I am attempting to explain why philosophers find consciousness puzzling, dealing with this issue in ways that non-philosophers can understand. Last Sunday I tried again:
The Mystery of Consciousness
Unitarian Universalist Fellowship of Redwood City, August 9, 2015
© Dr. Chris Schriner 2015
“Is there any connection we could imagine to exist between certain movements of certain atoms in my brain on the one hand and, on the other hand, those facts that are basic, indefinable, and undeniable for me: ‘I feel pain, pleasure, I taste something sweet . . .’” – E. Du Bois-Reymond, 1872
“Nobody has the slightest idea how anything material could be conscious. Nobody even knows what it would be like to have the slightest idea about how anything material could be conscious. So much for the philosophy of consciousness.” – philosopher Jerry Fodor, 1992
Albert Einstein once said, “The most beautiful thing we can experience is the mysterious. It is the source of all true art and all science.” And of course one of the most mind-boggling mysteries of all is the fact that you and I have conscious experiences, experiences such as thoughts, perceptions, physical sensations, moods, emotions, dreams, and fantasies.
Today we’ll focus mainly on the qualities of sensory experience – the way coffee smells to you, the riveting pain of a toothache, the unique taste of butterscotch, the cool feeling of an ice cube against your skin, the quality of your experience of redness when you look at a ripe strawberry, and so on. Many of those who study consciousness find it very strange that the qualities of experiences would be states of a brain, and for over 20 years I have been obsessed with trying to solve this puzzle. I’ve read hundreds of articles and dozens of books on the subject, I’ve attended numerous conferences and colloquia and sometimes presented papers there, such as the Association for the Scientific Study of Consciousness just last month. So this morning I want to take you on a sensory and conceptual adventure about mind and body, focusing on the question of whether the qualities of sensory experience could exist within a brain. To prepare for these reflections we can meditate on one kind of sensory quality, the experience of sound. So I invite you to close your eyes, take a few deep breaths, and begin focusing on the sounds that you are experiencing, the sound of my voice and anything else that you hear. Notice the quality of each sound just as “a sound.” I’ll make some different noises while you focus on what your mind is doing with the air-waves that are bouncing off of your eardrums. [Rattle, bells, rainstick.]
Now ask yourself, “could these sounds, as I experience them, occur within my brain?” Could they be patterns of neural activity? And now take a few deep breaths and open your eyes when you’re ready.
Woody Allen once remarked, “What a wonderful thing, to be conscious! I wonder what the people in New Jersey do.” But regardless of whether you’re from Manhattan, New Jersey, or anywhere else, it is wonderful to be conscious! Being conscious makes us quite different from teacups, snowflakes, lawnmowers, and those who disagree with us politically – but we struggle to say just what it is that makes consciousness special. What do you and I have that the average rock does not, and how would the rock have to change in order to wake up and have experiences?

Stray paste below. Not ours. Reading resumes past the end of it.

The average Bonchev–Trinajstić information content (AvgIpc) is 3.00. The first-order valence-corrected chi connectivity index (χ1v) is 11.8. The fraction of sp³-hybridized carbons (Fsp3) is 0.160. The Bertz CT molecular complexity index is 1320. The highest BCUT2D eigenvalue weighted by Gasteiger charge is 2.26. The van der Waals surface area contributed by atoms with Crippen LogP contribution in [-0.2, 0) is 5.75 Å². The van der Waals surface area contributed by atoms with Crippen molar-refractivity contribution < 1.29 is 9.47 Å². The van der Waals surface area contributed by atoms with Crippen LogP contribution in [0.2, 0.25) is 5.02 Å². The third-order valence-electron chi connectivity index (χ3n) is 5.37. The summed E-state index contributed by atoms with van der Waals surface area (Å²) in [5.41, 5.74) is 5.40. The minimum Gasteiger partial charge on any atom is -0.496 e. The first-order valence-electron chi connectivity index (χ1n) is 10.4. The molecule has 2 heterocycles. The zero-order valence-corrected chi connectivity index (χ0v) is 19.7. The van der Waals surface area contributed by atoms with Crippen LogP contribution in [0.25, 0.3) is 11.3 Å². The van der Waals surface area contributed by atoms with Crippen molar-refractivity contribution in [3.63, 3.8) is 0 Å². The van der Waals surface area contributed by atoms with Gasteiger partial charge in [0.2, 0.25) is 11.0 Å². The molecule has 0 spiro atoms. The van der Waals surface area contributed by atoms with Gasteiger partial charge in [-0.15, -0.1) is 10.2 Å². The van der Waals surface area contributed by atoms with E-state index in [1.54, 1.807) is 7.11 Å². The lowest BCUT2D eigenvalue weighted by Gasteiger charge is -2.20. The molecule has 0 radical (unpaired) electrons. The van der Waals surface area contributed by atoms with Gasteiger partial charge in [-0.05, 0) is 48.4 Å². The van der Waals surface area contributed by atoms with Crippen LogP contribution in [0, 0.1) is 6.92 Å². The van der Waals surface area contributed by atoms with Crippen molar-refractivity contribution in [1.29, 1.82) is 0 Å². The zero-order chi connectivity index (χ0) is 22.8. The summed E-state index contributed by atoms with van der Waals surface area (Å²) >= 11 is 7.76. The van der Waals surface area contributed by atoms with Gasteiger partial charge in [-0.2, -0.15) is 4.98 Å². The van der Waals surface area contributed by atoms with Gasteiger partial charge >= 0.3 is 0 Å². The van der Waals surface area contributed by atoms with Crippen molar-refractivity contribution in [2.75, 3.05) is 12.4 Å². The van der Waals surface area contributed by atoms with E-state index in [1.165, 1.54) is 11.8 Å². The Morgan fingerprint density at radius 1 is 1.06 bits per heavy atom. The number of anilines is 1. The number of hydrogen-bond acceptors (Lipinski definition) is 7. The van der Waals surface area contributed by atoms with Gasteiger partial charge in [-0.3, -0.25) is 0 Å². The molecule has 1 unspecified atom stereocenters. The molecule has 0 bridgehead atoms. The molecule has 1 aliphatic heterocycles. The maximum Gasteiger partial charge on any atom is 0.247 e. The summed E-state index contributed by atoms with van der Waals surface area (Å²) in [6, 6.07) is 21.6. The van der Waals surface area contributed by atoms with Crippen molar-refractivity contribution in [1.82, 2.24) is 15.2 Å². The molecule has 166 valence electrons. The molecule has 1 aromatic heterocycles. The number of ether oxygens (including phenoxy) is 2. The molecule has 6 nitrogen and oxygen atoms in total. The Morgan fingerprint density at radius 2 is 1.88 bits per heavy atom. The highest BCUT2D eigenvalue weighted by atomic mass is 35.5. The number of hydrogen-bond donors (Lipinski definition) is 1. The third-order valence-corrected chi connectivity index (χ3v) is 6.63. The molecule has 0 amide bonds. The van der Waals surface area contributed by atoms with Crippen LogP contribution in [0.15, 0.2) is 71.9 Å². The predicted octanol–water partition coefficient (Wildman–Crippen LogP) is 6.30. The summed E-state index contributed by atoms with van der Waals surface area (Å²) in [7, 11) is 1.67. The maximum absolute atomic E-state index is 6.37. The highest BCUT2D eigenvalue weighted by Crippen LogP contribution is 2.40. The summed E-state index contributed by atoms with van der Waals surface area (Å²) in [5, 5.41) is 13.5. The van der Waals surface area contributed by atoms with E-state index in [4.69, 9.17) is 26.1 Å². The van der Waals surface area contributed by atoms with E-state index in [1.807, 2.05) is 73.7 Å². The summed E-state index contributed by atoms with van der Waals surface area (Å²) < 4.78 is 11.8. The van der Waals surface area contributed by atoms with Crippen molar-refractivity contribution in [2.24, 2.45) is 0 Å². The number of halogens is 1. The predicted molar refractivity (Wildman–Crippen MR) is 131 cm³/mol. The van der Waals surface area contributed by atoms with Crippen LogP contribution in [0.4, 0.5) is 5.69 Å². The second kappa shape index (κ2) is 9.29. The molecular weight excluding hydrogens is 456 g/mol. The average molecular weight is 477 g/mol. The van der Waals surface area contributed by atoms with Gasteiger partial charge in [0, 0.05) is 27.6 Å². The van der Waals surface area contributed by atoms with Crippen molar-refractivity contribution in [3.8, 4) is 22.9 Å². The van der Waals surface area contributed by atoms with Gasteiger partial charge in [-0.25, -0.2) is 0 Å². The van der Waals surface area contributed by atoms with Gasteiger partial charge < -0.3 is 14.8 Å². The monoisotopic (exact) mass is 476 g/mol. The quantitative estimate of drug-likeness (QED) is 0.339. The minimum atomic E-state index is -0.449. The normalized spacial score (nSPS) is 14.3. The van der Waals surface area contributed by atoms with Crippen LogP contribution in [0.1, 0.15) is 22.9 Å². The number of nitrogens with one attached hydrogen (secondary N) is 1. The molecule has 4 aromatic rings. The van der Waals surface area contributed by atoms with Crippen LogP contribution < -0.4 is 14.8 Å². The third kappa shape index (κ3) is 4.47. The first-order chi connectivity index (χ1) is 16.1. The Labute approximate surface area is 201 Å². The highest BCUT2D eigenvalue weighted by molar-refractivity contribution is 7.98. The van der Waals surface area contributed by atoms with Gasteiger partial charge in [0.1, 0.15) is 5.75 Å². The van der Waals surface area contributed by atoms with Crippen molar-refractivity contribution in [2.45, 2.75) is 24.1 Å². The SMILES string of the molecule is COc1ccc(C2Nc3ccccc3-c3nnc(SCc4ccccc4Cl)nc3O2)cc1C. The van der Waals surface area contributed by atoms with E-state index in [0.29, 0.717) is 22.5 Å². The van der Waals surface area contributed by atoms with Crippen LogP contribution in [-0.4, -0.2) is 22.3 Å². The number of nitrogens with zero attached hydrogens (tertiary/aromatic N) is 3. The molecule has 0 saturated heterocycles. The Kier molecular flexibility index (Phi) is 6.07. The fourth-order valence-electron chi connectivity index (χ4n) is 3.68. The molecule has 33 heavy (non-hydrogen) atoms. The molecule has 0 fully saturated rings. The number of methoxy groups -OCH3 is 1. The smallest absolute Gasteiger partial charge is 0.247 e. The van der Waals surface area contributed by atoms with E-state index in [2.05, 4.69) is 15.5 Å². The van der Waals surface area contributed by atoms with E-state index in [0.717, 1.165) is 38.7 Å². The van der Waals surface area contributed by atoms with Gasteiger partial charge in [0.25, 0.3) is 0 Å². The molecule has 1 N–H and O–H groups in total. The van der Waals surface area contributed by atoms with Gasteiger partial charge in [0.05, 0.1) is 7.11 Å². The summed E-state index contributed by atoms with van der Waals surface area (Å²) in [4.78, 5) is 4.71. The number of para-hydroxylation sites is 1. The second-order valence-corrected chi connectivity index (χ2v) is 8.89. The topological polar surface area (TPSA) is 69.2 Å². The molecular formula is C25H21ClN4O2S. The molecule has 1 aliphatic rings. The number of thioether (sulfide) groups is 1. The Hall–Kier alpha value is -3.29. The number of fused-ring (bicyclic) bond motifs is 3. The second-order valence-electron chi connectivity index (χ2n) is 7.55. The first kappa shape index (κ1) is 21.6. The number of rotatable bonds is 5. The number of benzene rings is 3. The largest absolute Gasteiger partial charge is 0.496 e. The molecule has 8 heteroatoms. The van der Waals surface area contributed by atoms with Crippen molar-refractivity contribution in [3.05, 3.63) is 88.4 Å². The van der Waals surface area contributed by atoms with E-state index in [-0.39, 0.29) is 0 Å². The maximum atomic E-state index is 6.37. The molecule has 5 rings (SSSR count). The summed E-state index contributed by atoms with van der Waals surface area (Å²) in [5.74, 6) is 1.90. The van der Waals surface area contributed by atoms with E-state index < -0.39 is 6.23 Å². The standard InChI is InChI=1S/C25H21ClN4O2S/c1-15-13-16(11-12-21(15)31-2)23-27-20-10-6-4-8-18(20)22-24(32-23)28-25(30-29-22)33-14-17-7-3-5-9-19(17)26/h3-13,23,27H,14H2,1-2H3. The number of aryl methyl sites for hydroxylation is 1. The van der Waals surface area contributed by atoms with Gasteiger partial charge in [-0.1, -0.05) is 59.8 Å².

This is important because the value of human life involves consciousness. Many of us would agree that it is wrong to needlessly destroy a conscious creature. By contrast, when I drink a glass of water I don’t think anything morally reprehensible happens to this liquid when it plunges into an acid bath in my stomach. I do not think the water is conscious, so I do not imagine it silently screaming, “Ahhhh!” – SSSSS! The difference in value between me and a glass of water involves the fact that I am conscious of pain and pleasure and it is not. Even pan-experientialists, people who believe that everything is conscious, often admit that human beings and other complex animals are conscious in a special way that gives us special value.
It has been maddeningly difficult to reconcile our understanding of consciousness with the way science thinks about the brain, and this has stirred up the old debate about how the mind relates to the body. There are several hotly-debated philosophical arguments that seems to show that consciousness cannot occur within the brain. Today I’m going to share some of these arguments against the idea that the conscious mind is in the brain, and one of them involves the story of Mary.
Imagine that we can peer into the distant future, hundreds of millions of years from now. Science, which today is only a few centuries old, has advanced so far in those millions of years that many fields of study are essentially complete. And biotechnology has expanded our memory and intelligence so that a single individual can understand everything there is to know about some complicated topic. One of these people is Mary, a neuroscientist who knows all that can ever be known about color experiences by studying their physical aspects. Mary has soaked up everything about the physical aspects of color perception that books, teachers, and computers can possibly tell her – but Mary has never seen a color. She grew up in a black-and white room, she was prevented from looking at her own skin, etc. Then one day she is released from her colorless home, free to see the whole range of hues for the very first time.